A review of Shaping America: The Supreme Court and American Society by Edward F. Mannino. A review of Louis D. Brandeis: A Life by Melvin I. Urofsky. Richard Posner reviews Supreme Power: Franklin Roosevelt vs. the Supreme Court by Jeff Shesol (and more and more and more). A review of The Will of the People: How Public Opinion Has Influenced the Supreme Court and Shaped the Meaning of the Constitution by Barry Friedman. Justice Obama: Should the president's next Supreme Court pick be himself? (and more) POTUS v. SCOTUS: In John Roberts, Obama finds the perfect enemy. Judicial sensibilities: When the chief justice of the U.S. Supreme Court and the president get into a tiff, could the nation’s highest court fall to pieces? Promises, promises, promises: Stern words for John Roberts’s Supreme Court. Roberts versus Roberts: Just how radical is the chief justice? Jeffrey Rosen investigates. Impeach John Roberts: The Chief Justice lied (and more). From Writ, Michael Dorf on Clarence Thomas, Sonia Sotomayor, and the Noble Lie; and Justice Scalia suggests that the legal academy is out of touch — is he right? Here's a humanist view of Justice Scalia. From The New Yorker, what will the Supreme Court be like without liberal leader John Paul Stevens? (and more) The unfathomable Supreme Court penchant for talking politics. SCOTUS has freed companies to spend aggressively on election ads, but the public won't know where the money's going. Why the Citizens United v. FEC ruling is bad for politics and the market (and more). An article on Citizens United and the battle for free speech in America. Lawrence Lessig on the new constitutional amendment America needs. The recent ruling left some observers to cry the sky is falling — a look at some past decisions that really did merit Chicken Little’s exclamation.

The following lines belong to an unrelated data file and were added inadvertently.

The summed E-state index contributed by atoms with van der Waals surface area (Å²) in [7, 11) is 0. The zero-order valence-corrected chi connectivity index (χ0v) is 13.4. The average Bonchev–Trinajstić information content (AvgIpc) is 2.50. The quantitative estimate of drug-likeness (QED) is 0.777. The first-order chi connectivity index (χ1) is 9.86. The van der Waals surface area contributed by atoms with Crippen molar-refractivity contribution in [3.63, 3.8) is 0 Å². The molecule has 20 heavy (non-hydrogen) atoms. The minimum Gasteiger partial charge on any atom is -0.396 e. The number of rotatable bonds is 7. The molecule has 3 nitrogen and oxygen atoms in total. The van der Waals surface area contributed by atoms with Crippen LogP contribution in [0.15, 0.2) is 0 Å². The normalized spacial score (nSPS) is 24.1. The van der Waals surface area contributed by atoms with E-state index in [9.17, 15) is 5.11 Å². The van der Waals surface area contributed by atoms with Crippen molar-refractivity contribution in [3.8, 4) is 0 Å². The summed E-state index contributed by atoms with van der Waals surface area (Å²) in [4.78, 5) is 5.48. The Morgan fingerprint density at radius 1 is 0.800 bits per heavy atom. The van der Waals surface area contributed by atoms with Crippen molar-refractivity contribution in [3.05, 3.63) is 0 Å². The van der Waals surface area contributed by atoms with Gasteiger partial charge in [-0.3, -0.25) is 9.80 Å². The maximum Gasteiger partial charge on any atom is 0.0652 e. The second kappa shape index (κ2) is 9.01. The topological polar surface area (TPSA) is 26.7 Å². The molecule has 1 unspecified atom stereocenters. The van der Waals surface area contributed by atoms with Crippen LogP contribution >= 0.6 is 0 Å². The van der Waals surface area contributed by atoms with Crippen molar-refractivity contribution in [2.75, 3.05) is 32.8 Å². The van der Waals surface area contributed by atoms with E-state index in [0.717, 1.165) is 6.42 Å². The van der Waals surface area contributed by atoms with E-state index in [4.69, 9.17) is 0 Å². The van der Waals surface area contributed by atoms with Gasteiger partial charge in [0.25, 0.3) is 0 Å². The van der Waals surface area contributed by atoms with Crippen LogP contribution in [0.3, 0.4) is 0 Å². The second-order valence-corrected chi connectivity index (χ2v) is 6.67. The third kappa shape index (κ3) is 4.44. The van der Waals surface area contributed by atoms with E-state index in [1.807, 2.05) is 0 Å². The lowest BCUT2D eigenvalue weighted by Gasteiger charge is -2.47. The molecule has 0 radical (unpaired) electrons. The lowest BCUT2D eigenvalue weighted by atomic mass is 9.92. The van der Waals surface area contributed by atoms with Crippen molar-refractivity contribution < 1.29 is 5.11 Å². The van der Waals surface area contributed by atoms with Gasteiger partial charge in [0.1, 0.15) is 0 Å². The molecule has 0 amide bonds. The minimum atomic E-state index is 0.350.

From Skeptic, Deepak Chopra and Michael Shermer debate the Great Afterlife; David Naiditch looks at why Alaska’s High-Frequency Active Auroral Research Program (HAARP) is such an attractive target for conspiracy theorists; you can learn to be a psychic in 10 easy lessons; a review of 50 Great Myths of Popular Psychology: Shattering Widespread Misconceptions about Human Behavior by Scott O. Lilienfeld, Steven Jay Lynn, John Ruscio, and Barry L. Beyerstein; and tap that unused 90%!: Anatomy of an education myth. Why global capitalism is tipping towards collapse, and how we can act for a decent future. A review of New Capitalism? The Transformation of Work by Kevin Doogan. From New Geography, a look at why there is no "free market" housing solution. After teaching at Brown for forty years, Abbott Gleason was diagnosed with Parkinson’s; with his energy failing and his muscles shrinking, he finds himself re-examining some cherished beliefs and discovering joy in what he’d once dismissed. A review of Power and Love: A Theory and Practice of Social Change by Adam Kahane. The truth shall set us free: Shakhawat Hossain investigates whether media can be both free and fair. The last of the bohemians: Tom McDonough celebrates the subversive poetic vision of the Situationists. Finding the belongers: Colette S. Coleman on life in Tortola. Do be so sentimental: Studies show that nostalgia has powerful evolutionary functions. Tax forms, credit agreements, healthcare legislation: They're crammed with gobbledygook, says Alan Siegel, and incomprehensibly long; he calls for a simple, sensible redesign — and plain English — to make legal paperwork intelligible to the rest of us. A review of Pathfinders: A Global History of Exploration by Felipe Fernandez-Armesto. More on Atul Gawande's The Checklist Manifesto.